In addition to clean electricity tax credits, there are significant investments in emerging and expanding climate solutions, such as green hydrogen, low-emissions sustainable aviation fuels, direct air capture and carbon storage — though it will be critical to monitor these investments as they move forward and put protections in place to maximize climate benefits and protect local communities and ecosystems.

Other notable clean energy investments include:

  • $27 billion for a “green bank” that will leverage more private dollars to finance deployment of clean technology, like solar farms and electric vehicles.
  • $9 billion for consumer home rebate programs that will reduce energy costs, particularly for lower income households.
  • $2 billion in funding to expand transmission lines needed to accelerate clean energy deployment.
  • $18 billion in additional DOE loan authority to support economic opportunities to tribes through energy projects.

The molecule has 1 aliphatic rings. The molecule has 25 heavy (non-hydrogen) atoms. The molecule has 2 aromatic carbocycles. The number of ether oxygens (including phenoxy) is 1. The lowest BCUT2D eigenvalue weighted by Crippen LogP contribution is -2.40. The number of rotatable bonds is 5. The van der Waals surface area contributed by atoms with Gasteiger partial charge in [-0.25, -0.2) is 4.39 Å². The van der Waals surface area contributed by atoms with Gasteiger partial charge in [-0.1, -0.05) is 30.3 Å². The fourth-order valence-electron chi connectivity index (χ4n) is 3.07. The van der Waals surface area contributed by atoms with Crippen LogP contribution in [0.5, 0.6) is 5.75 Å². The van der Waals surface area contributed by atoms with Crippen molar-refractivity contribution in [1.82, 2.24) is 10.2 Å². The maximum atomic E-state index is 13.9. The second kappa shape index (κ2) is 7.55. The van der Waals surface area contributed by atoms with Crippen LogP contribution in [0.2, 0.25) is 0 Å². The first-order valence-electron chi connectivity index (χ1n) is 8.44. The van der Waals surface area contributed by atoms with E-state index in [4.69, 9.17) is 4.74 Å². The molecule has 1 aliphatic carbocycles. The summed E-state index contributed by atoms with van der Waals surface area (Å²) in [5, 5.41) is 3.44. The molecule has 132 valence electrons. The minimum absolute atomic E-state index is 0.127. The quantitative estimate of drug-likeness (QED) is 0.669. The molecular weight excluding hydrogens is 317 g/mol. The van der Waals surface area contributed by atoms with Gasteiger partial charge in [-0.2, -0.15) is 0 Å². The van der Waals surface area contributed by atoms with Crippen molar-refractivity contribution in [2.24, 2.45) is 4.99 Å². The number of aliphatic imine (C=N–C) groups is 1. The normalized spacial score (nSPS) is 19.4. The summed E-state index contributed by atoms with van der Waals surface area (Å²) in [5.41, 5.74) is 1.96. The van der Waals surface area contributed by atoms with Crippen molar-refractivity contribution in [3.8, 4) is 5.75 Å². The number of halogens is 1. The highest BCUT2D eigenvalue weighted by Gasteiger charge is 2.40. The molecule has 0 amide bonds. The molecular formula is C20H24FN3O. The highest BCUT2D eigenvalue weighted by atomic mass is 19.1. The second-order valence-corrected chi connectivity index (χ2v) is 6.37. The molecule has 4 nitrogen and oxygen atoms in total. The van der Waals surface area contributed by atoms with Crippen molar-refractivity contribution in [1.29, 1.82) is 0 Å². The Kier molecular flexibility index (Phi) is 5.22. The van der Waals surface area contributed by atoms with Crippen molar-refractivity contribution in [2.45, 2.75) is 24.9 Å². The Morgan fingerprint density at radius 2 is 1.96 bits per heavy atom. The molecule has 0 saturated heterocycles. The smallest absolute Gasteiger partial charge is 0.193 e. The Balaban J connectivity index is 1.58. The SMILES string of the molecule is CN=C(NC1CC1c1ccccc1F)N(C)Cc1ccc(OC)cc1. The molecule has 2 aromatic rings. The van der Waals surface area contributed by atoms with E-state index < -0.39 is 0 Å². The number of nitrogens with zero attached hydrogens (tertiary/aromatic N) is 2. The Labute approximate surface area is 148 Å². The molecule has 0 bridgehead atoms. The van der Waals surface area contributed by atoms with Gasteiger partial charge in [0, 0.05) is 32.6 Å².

• $40 billion in loan authority to help innovative energy technologies, like energy storage, battery and building efficiency technologies reach commercial deployment.
  • $250 billion for new refinancing and investment tools to reduce consumer electricity costs through reinvestment at existing and retired energy infrastructure sites.
  • Bonus tax incentives to develop clean energy resources in low-income communities and areas experiencing a transition away from fossil fuels.
  • More than $10 billion to support renewable buildout in rural areas through loans and assistance for electric cooperatives.

Clean transportation

The Inflation Reduction Act takes aim at the largest source of climate pollution in the U.S.: transportation. Taken together with the infrastructure package passed by Congress last year, this bill has the potential to jumpstart the adoption of electric light-duty vehicles and provide a significant down payment on medium- and heavy-duty trucks and bus electrification.

The proposed legislation features a consumer tax credit of up to $4,000 for used clean light-duty vehicles and $7,500 for new purchases – though uptake levels may depend on our success in building out domestic supply chains. In addition, there is substantial funding for zero-emission trucks and buses — some of the biggest polluters on our roads. While they account for just 5% of vehicles, they are responsible for more than a quarter of all climate pollution from the transportation sector and nearly half the deaths from air pollution linked to transportation.